Author of the Recension: Anneka Esch-van Kan
`The Politics of New Media Theatre. Life ®™ opens with the publishers’ confident announcement that Gabriella Giannachi’s s slim book “is a groundbreaking study of performance that responds to, adopts and subverts current philosophical, political and economic practices.” Extending her prior research on Virtual Theatres (2004) and Performing Nature (with N. Stewart, 2005) Giannachi, director of the Centre for Intermedia at the University of Exeter (UK) and co-director of the Information Society Network (ISN), introduces diverse artistic and scientific practices, explores their potential to effect social and political change and, as if it happened inadvertently, maps out a theory of our contemporary information society that links globalization with cellular practices. The interdisciplinary study builds on the theories of major scholars and philosophers such as Bruno Latour, Umberto Eco, Antonio Negri and Guy Debord, as well as on A-list thinkers of Performance Studies such as Peggy Phelan, Nick Kaye and Jon McKenzie. Rejecting the pessimistic outlook on the efficacy of performance that many progressive artists and theorists have touted for decades, Giannachi champions the potential of technology and new media to blur distinctions between “economic, theatrical and discursive performance” (11), thereby allowing radical practices to emerge that succeed in “aesthetically subvert[ing] the mechanism at the heart of globalization and empire.” (11)
Tracing Descending Motions: Globalization and the Cell. Core Theses
The Politics of New Media Theatre. Life®™ opens with a rather short but systematically structured and highly complex introduction that maps out the main lines of thought, makes basic assumptions explicit, and embeds the study in prior research. Giannachi explicates four core theses, calls attention to three underlying axioms and uncovers three tensions that operate throughout the study. The tensions and axioms are derived from the consideration of recent theory construction in Philosophy, New Media and Performance Studies. Giannachi in each case distinguishes her sources and names specific studies that have influenced her thoughts. Her argument therefore appears less as a vision plucked out of the air and more of a logical continuation of a movement of thought that manifests itself in a multitude of studies throughout the disciplines.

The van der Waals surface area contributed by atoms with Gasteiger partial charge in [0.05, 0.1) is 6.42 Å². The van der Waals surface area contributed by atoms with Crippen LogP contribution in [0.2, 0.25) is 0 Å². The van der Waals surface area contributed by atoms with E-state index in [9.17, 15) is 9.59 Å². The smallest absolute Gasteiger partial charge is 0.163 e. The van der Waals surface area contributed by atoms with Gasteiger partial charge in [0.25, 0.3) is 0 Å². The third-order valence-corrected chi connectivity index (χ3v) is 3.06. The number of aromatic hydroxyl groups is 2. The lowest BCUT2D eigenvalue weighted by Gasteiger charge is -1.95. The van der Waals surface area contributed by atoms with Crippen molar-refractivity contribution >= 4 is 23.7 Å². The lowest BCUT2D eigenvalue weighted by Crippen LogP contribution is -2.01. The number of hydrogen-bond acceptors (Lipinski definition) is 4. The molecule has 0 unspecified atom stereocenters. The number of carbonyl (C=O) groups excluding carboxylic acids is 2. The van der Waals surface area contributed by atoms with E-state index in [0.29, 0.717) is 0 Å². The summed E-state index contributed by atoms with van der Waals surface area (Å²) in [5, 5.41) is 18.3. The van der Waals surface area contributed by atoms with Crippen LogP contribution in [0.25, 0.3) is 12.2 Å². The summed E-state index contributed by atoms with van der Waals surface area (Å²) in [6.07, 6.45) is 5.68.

The four theses of The Politics of New Media Theatre. Life®™ follow the general motion of the argument which descends from the macro-perspective of the global to the micro-perspective of the cell, linked by reflections on the city, the (post-)human body and animals and plants. The first thesis of the book is “that the information society performs globalization” (1). The second thesis is grounded on the interplay of facts and fictions in economic, political and cultural performances and finds that “the politics of information is also an aesthetics” (1). The third thesis states that “the interconnected, networked, post-human body is both the industry that produces globalization as well as its principal consumer” (2). And the fourth thesis arrives at the core idea that “cellular practice is at the heart of info-politics” (2). This justifies her suggestion “that the solution to the global concerns of our times can be found in and through cellular models” (1).
The naked theoretical argument appears speculative and risky, yet it gains plausibility by the definition of axioms that support the sweeping blow of the reasoning. It finally becomes readily comprehensible as we are taken on Ginannachi’s guided tour through the art works and practices of artistic ensembles and networks such as ®™ark, The Yes Men, Blast Theory, The Surveillance Camera Players and The Critical Art Ensemble, Body Artists such as Stelarc and Orlan and scientific institutions and scholars such as SymbioticA, Kevin Warwick and Steve Mann.